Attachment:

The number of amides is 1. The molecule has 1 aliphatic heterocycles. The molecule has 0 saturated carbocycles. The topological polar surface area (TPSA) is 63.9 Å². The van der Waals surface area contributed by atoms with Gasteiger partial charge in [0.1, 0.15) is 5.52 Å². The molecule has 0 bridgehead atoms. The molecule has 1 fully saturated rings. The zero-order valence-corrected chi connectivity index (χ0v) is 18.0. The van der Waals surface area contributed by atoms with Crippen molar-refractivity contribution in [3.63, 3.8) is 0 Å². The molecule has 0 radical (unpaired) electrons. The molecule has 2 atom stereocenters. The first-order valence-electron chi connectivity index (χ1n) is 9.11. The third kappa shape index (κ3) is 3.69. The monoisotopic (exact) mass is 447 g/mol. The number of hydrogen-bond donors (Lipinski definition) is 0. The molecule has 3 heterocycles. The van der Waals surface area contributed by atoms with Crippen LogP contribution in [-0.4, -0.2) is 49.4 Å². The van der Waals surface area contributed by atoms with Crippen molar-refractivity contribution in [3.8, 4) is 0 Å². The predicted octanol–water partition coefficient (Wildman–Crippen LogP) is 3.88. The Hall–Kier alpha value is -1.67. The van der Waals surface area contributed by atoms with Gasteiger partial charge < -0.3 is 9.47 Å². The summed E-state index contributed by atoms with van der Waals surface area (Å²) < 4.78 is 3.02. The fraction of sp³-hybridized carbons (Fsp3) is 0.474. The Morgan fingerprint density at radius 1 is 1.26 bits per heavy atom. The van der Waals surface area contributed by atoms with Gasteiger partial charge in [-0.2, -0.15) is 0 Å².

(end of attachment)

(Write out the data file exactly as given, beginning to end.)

The number of amides is 1. The molecule has 1 aliphatic heterocycles. The molecule has 0 saturated carbocycles. The topological polar surface area (TPSA) is 63.9 Å². The van der Waals surface area contributed by atoms with Gasteiger partial charge in [0.1, 0.15) is 5.52 Å². The molecule has 0 bridgehead atoms. The molecule has 1 fully saturated rings. The zero-order valence-corrected chi connectivity index (χ0v) is 18.0. The van der Waals surface area contributed by atoms with Crippen molar-refractivity contribution in [3.63, 3.8) is 0 Å². The molecule has 0 radical (unpaired) electrons. The molecule has 2 atom stereocenters. The first-order valence-electron chi connectivity index (χ1n) is 9.11. The third kappa shape index (κ3) is 3.69. The monoisotopic (exact) mass is 447 g/mol. The number of hydrogen-bond donors (Lipinski definition) is 0. The molecule has 3 heterocycles. The van der Waals surface area contributed by atoms with Crippen LogP contribution in [-0.4, -0.2) is 49.4 Å². The van der Waals surface area contributed by atoms with Crippen molar-refractivity contribution in [3.8, 4) is 0 Å². The predicted octanol–water partition coefficient (Wildman–Crippen LogP) is 3.88. The Hall–Kier alpha value is -1.67. The van der Waals surface area contributed by atoms with Gasteiger partial charge < -0.3 is 9.47 Å². The summed E-state index contributed by atoms with van der Waals surface area (Å²) < 4.78 is 3.02. The fraction of sp³-hybridized carbons (Fsp3) is 0.474. The Morgan fingerprint density at radius 1 is 1.26 bits per heavy atom. The van der Waals surface area contributed by atoms with Gasteiger partial charge in [-0.2, -0.15) is 0 Å².